Reducing poverty and inequality should be ‘urgent public health necessity’

Poverty is toxic to people’s mental and physical health, the Centre for Mental Health said.

25 July 2022

Reducing poverty and economic inequality in the UK should be an “urgent public health necessity” as these are “toxic” to mental and physical health, a report warns.

The Centre for Mental Health is sounding the alarm over a “public health emergency” that needs to be addressed by increasing the income and reducing costs of the least well-off.

Millions of people will suffer preventable harm and health and care services will be overwhelmed if poverty and deprivation keep deepening and worsening health continues, the think tank warned.

Its latest briefing paper – a review of existing research – said there is a “clear link” between poverty, adverse childhood events, poor wellbeing and mental health outcomes.

It said research has firmly established that poverty is linked to a higher risk of developing more than a dozen illnesses, while a fall in income is linked to declining mental health.

Policy-makers should prioritise reducing poverty, deprivation, and economic inequality “as an urgent public health necessity”, it says.

It reads: “If the current trajectory of deepening poverty and deprivation, widening economic inequality and worsening health continues, millions of people will suffer preventable harm and health and social care services will be overwhelmed by demand.

“This is a public health emergency that requires action to increase the incomes and reduce the costs of the most deprived 40% of the population.”

The briefing notes that Government measures during the coronavirus pandemic – including the furlough scheme and temporary increase to universal credit – “undoubtedly blunted” its economic impact and may have protected many people’s mental health during the lockdowns.

It is calling on the Government to increase the incomes of the poorest people by increasing benefits, ending the benefits cap and increasing the national minimum wage.

It could reduce costs for this group by building more energy-efficient social rent homes and extending free childcare, early years education, school meals and period products, it says.

Centre for Mental Health chief executive Dr Sarah Hughes said: “Poverty is toxic to our mental and physical health.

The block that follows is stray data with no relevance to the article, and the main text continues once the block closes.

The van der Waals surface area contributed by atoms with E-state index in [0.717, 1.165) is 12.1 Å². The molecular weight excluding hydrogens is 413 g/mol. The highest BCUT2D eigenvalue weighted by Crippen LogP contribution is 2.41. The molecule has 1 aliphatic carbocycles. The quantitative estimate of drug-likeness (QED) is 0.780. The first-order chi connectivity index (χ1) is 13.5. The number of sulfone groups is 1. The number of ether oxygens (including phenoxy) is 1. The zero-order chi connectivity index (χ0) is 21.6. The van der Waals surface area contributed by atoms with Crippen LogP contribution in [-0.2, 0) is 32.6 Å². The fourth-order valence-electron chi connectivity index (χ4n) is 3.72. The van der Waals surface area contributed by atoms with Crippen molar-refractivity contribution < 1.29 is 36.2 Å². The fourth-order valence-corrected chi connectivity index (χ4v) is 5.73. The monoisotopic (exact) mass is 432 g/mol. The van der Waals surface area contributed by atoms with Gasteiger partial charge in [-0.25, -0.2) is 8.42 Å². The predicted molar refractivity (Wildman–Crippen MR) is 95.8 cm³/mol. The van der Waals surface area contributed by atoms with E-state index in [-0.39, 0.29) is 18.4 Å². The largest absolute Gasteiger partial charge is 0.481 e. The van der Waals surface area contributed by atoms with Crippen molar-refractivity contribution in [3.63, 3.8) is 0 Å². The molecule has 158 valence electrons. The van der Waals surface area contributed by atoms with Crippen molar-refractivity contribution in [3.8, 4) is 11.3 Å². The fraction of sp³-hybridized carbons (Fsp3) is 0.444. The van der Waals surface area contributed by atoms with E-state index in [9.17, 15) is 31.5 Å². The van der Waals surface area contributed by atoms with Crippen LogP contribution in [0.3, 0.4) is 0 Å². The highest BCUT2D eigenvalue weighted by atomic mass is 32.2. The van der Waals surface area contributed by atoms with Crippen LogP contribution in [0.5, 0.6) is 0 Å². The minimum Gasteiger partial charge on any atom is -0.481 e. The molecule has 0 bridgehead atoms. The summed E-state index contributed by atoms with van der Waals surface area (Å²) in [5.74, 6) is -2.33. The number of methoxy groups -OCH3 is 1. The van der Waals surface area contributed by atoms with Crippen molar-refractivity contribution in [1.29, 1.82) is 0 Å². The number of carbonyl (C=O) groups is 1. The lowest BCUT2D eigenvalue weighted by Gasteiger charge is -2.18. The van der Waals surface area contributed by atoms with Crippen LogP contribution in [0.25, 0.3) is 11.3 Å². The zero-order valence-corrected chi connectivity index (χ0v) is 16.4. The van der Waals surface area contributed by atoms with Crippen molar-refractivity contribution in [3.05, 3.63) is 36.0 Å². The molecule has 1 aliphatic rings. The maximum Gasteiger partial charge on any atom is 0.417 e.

“As living costs rise and the wealth gap grows, it is vital that the next prime minister tackles poverty and financial inequality as a public health priority.

“It is also important for local councils, health services and businesses to do what they can to end poverty.”

Interim chief executive of NHS Providers, Saffron Cordery, said: “The cost-of-living crisis is harming people’s physical and mental health. Economic pressures are taking their toll and making longstanding health and racial inequalities even worse.

“Government action to address health disparities – a key priority for NHS trusts – is long overdue and ministers must tackle deep-rooted and wider causes of poor health, and help to close the gap in healthy life expectancy between people in well-off and deprived communities.

“Mental health services are doing all they can to provide the best possible care in the face of ever-growing demand.”

A Government spokesperson said: “We know work is the best route out of poverty and we’re focused on breaking down any barriers people may be facing on their journey into employment, including investing in childcare and boosting funding for mental health services by £2.3 billion. And our dedicated Work Coaches are helping families and individuals across the UK boost their incomes by getting into and progressing in work.

“We also recognise the effect being long-term unemployed can have on mental and physical health. That’s why we’re delivering 12 months of tailored support through our multi-billion pound Restart scheme, as well as committing over £1.3 billion in employment support to those with disabilities and those struggling with their mental health.

“Meanwhile, Universal Credit continues to deliver vital support for those both in and out of work and through our £37 billion support package to help the poorest in society with their bills, we’re allowing people on Universal Credit to keep £1,000 more of what they earn.”

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